Building pull requests from Azure Repos forks is no different from building pull requests within the same repository or project. You can create forks only within the same organization that your project is part of.

Limit job authorization scope

Azure Pipelines provides several security settings to configure the job authorization scope that your pipelines run with.

Limit job authorization scope to current project for non-release pipelines

Note

This setting does not apply to classic release pipelines.

Pipelines run with collection scoped access tokens unless Limit job authorization scope to current project for non-release pipelines is enabled. With this option enabled, you can reduce the scope of access for all pipelines to the current project. This can impact your pipeline if you are accessing an Azure Repos Git repository in a different project in your organization.

If your Azure Repos Git repository is in a different project than your pipeline, and Limit job authorization scope to current project for non-release pipelines is enabled, you must grant permission to the build service identity for your pipeline to the second project. For more information, see Pipeline build options - build job authorization scope.

Limit job authorization scope to current project for release pipelines

Note

This setting applies to classic release pipelines only.

Releases run with collection scoped access tokens by default. When Limit job authorization scope to current project for release pipelines is enabled, you can reduce the scope of access for all release pipelines to the current project. That means your releases shall fail if they are accessing an Azure Repos Git repository in a different project in your organization.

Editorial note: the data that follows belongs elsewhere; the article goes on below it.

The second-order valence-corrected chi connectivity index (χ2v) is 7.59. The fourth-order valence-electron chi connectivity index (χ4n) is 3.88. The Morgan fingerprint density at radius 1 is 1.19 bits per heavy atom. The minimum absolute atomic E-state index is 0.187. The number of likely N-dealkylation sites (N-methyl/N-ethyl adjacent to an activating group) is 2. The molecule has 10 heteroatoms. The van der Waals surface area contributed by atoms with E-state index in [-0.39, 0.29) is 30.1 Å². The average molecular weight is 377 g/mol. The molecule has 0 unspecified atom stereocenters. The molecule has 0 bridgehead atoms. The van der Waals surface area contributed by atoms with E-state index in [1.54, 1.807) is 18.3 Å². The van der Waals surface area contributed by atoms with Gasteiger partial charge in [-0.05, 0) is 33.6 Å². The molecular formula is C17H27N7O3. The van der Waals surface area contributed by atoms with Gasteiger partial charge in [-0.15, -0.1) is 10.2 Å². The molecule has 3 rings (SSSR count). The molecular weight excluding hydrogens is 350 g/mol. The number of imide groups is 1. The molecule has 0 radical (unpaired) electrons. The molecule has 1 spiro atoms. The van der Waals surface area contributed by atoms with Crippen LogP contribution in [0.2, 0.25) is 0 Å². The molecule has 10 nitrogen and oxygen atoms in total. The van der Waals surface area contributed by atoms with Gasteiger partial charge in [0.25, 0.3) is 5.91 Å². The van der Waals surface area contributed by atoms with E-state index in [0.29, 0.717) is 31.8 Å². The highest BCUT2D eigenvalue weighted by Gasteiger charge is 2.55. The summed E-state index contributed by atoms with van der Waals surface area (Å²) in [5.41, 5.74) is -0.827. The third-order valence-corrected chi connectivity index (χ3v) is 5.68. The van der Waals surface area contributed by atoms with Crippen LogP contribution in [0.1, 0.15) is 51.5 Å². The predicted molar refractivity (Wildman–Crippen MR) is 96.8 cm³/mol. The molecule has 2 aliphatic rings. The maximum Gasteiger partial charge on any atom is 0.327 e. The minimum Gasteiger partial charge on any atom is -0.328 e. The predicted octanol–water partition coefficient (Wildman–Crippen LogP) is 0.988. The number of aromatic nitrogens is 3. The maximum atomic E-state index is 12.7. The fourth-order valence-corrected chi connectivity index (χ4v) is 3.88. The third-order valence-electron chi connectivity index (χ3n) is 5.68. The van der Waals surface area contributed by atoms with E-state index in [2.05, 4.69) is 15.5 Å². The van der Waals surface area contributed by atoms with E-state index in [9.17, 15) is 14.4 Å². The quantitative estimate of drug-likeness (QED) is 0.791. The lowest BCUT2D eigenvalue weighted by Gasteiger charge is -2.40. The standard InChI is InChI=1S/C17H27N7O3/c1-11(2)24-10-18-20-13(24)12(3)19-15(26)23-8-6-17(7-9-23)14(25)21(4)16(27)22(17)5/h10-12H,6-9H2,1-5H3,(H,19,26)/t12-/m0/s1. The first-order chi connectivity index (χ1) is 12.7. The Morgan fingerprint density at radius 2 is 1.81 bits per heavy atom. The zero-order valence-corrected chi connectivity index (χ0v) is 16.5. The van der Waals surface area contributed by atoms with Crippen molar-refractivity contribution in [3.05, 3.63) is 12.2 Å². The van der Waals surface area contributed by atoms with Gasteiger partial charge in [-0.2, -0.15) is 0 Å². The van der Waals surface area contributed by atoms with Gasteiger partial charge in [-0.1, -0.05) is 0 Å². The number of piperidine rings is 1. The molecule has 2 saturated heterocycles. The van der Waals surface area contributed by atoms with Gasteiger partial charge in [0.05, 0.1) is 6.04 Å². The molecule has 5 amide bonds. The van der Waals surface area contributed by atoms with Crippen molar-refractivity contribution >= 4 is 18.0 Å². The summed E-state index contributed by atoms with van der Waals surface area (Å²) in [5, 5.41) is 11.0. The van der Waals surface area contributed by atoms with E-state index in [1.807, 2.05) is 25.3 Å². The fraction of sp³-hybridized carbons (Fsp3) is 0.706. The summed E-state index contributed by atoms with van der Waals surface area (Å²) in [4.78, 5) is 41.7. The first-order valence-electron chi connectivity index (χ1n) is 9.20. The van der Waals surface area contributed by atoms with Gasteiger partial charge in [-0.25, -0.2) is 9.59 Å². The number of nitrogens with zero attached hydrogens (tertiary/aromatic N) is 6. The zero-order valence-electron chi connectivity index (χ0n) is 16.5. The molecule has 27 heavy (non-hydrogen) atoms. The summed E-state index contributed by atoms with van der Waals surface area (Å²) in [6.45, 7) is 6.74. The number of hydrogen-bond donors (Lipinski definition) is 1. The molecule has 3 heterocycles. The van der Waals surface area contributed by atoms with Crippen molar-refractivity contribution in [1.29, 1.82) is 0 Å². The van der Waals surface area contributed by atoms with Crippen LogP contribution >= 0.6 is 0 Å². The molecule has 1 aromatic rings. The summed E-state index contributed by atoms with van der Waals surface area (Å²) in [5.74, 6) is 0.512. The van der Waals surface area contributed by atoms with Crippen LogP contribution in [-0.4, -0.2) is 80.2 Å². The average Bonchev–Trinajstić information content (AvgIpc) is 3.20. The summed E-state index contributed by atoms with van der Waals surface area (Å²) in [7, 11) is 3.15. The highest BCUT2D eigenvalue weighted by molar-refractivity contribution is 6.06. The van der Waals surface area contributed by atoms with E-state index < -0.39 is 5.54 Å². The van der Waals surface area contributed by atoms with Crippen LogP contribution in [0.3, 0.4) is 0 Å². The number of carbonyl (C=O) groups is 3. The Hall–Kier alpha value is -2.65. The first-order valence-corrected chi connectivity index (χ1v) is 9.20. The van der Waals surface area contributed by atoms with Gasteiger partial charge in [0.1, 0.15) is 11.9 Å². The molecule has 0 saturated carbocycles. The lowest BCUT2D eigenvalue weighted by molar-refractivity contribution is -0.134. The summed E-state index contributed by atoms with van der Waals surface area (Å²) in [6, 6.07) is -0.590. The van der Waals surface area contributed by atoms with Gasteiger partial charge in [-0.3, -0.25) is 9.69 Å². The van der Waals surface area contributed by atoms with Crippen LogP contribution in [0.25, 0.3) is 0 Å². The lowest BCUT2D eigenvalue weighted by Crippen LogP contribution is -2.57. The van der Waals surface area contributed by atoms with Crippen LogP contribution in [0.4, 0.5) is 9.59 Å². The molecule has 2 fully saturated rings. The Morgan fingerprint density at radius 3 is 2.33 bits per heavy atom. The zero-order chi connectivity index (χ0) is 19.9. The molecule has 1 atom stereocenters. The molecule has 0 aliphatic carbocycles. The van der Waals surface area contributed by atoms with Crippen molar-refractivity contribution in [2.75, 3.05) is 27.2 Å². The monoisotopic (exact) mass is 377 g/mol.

If your Azure Repos Git repository is in a different project than your pipeline, and Limit job authorization scope to current project for release pipelines is enabled, you must grant permission to the build service identity for your pipeline to the second project.

Limit job authorization scope to referenced Azure DevOps repositories

Pipelines can access any Azure DevOps repositories in authorized projects unless Limit job authorization scope to referenced Azure DevOps repositories is enabled. With this option enabled, you can reduce the scope of access for all pipelines to only Azure DevOps repositories explicitly referenced by a checkout step in the pipeline job that uses that repository.

To configure this setting, navigate to Pipelines, Settings at either Organization settings or Project settings. If enabled at the organization level, the setting is grayed out and unavailable at the project settings level.

Important

Limit job authorization scope to referenced Azure DevOps repositories is enabled by default for new organizations and projects created after May 2020.

When Limit job authorization scope to referenced Azure DevOps repositories is enabled, your YAML pipelines must explicitly reference any Azure Repos Git repositories you want to use in the pipeline as a checkout step in the job that uses the repository. You won't be able to fetch code using scripting tasks and git commands for an Azure Repos Git repository unless that repo is first explicitly referenced.

There are a few exceptions where you don't need to explicitly reference an Azure Repos Git repository before using it in your pipeline when Limit job authorization scope to referenced Azure DevOps repositories is enabled.